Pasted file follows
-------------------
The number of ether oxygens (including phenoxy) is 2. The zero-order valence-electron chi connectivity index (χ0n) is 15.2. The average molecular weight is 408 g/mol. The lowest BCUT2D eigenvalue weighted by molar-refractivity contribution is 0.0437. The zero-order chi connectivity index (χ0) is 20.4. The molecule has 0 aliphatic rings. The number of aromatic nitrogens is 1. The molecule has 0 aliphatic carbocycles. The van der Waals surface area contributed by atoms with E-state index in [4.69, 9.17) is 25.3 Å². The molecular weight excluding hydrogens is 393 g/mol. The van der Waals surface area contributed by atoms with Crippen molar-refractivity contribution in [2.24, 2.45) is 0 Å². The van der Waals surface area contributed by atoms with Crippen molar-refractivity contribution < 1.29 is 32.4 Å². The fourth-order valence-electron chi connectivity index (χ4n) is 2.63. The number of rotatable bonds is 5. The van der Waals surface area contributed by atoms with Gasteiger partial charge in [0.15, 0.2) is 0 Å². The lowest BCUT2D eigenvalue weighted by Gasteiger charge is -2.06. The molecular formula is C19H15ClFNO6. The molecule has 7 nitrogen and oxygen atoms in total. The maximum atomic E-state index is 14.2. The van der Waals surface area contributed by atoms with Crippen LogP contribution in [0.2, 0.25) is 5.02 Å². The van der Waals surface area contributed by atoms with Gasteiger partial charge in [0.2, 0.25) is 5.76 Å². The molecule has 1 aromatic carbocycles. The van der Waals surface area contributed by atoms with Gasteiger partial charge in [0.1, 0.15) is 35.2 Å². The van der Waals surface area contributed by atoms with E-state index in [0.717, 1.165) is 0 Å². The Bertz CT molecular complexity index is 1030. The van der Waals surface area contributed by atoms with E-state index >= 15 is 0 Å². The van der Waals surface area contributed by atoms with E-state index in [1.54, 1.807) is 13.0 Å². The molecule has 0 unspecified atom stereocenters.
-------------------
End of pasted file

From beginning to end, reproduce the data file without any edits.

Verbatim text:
The number of ether oxygens (including phenoxy) is 2. The zero-order valence-electron chi connectivity index (χ0n) is 15.2. The average molecular weight is 408 g/mol. The lowest BCUT2D eigenvalue weighted by molar-refractivity contribution is 0.0437. The zero-order chi connectivity index (χ0) is 20.4. The molecule has 0 aliphatic rings. The number of aromatic nitrogens is 1. The molecule has 0 aliphatic carbocycles. The van der Waals surface area contributed by atoms with E-state index in [4.69, 9.17) is 25.3 Å². The molecular weight excluding hydrogens is 393 g/mol. The van der Waals surface area contributed by atoms with Crippen molar-refractivity contribution in [2.24, 2.45) is 0 Å². The van der Waals surface area contributed by atoms with Crippen molar-refractivity contribution < 1.29 is 32.4 Å². The fourth-order valence-electron chi connectivity index (χ4n) is 2.63. The number of rotatable bonds is 5. The van der Waals surface area contributed by atoms with Gasteiger partial charge in [0.15, 0.2) is 0 Å². The lowest BCUT2D eigenvalue weighted by Gasteiger charge is -2.06. The molecular formula is C19H15ClFNO6. The molecule has 7 nitrogen and oxygen atoms in total. The maximum atomic E-state index is 14.2. The van der Waals surface area contributed by atoms with Crippen LogP contribution in [0.2, 0.25) is 5.02 Å². The van der Waals surface area contributed by atoms with Gasteiger partial charge in [0.2, 0.25) is 5.76 Å². The molecule has 1 aromatic carbocycles. The van der Waals surface area contributed by atoms with Gasteiger partial charge in [0.1, 0.15) is 35.2 Å². The van der Waals surface area contributed by atoms with E-state index in [0.717, 1.165) is 0 Å². The Bertz CT molecular complexity index is 1030. The van der Waals surface area contributed by atoms with E-state index >= 15 is 0 Å². The van der Waals surface area contributed by atoms with E-state index in [1.54, 1.807) is 13.0 Å². The molecule has 0 unspecified atom stereocenters.